- 1 lb roma (plum) tomatoes , diced (500g)
- 1 tbsp + 1 tsp vegetable oil divided
- 1 medium red onion 150g
- 5 cloves garlic 10g
- 3 x1-inch piece of fresh ginger 25g
- 1/2 cup brown sugar 130g
- 1/3 cup apple cider vinegar 75ml
- 1/4 cup raisins
- 1 tsp kosher salt
- 1 tsp garam masala
- 1/2 tsp red chili powder or cayenne
- 1/2 tsp black mustard seeds
- Deseed the tomatoes and dice. Heat 1 teaspoon of oil over medium heat in a skillet. Transfer tomatoes to the skillet and cook for 20 minutes, or until all liquid is reduced. Set aside.
- In a food processor add the onion, garlic and ginger. Pulse until finely chopped.
- Heat the remaining tablespoon of oil in the skillet over medium heat and saute the onion mixture for 3 minutes. Add the reduced, cooked tomatoes and remaining ingredients. Cook for another 3 minutes. Consistency should be slightly thick and jammy with chunks. This will thicken as it cools.
- Puree in blender or use an immersion blender for smoother consistency if desired. Pour into sterilized jar and cool. Clean rim of jar and seal.
- Keeps refrigerated for 4 weeks.
- Clean the jars and lids with hot soapy water. Fill a large stockpot with enough water to cover your jars by 1-2 inches. Place your rack on the bottom of the pot and transfer to stovetop. Turn heat to medium and place your jars in the pot to keep them hot until ready to fill.
- Carefully remove jars from hot water, shaking off excess water. Pour hot Tomato Chutney into hot jars, leaving ¼-inch headspace. Remove any air bubbles. Wipe rims of jars with a damp paper towel to remove any spill residue. Place a lid on the jar and screw a ring on until finger-tight. Process jars 15 minutes, depending on altitude.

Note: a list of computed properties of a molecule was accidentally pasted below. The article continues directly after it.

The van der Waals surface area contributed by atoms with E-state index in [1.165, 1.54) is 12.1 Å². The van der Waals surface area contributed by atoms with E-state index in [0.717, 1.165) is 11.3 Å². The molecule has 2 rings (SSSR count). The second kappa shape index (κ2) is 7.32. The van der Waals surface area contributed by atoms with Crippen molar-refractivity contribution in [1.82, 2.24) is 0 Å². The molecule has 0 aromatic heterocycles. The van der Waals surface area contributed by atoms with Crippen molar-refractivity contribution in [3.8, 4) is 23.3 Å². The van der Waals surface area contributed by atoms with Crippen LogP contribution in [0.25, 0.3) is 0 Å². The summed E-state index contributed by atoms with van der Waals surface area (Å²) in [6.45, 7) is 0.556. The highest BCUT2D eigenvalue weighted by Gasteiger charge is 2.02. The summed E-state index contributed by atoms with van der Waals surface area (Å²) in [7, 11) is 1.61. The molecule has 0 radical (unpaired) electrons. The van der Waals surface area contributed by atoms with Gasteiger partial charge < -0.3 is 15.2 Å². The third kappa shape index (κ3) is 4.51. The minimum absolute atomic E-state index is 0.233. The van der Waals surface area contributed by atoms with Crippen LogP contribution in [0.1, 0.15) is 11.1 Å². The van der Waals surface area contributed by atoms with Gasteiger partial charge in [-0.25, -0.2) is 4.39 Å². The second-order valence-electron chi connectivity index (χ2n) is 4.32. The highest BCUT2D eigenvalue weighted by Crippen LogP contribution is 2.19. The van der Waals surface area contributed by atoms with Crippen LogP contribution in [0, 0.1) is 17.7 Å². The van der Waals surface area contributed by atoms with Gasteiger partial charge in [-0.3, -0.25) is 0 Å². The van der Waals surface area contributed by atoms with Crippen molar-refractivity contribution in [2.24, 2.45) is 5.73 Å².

- The processing times is for high acid foods based on canning at sea level to 1000 feet. When processing at higher altitudes, adjust the processing time according to the below times.
- Altitude in Feet >> Increase Processing Time1,001-3,000 ft above sea level = 5 min3,001 – 6,000 ft above sea level = 10 min6,001 – 8,000 ft above sea level = 15 min8,001 – 10,000 ft above sea level = 20 minRemove jars from water bath and allow to cool completely and lids pop, letting you know they are sealed.
- Nutrition based off total quantity of 2 cups (32 tablespoons) total, serving size 2 tablespoons.
The information shown is an estimate provided by an online nutrition calculator. It should not be considered a substitute for a professional nutritionist’s advice.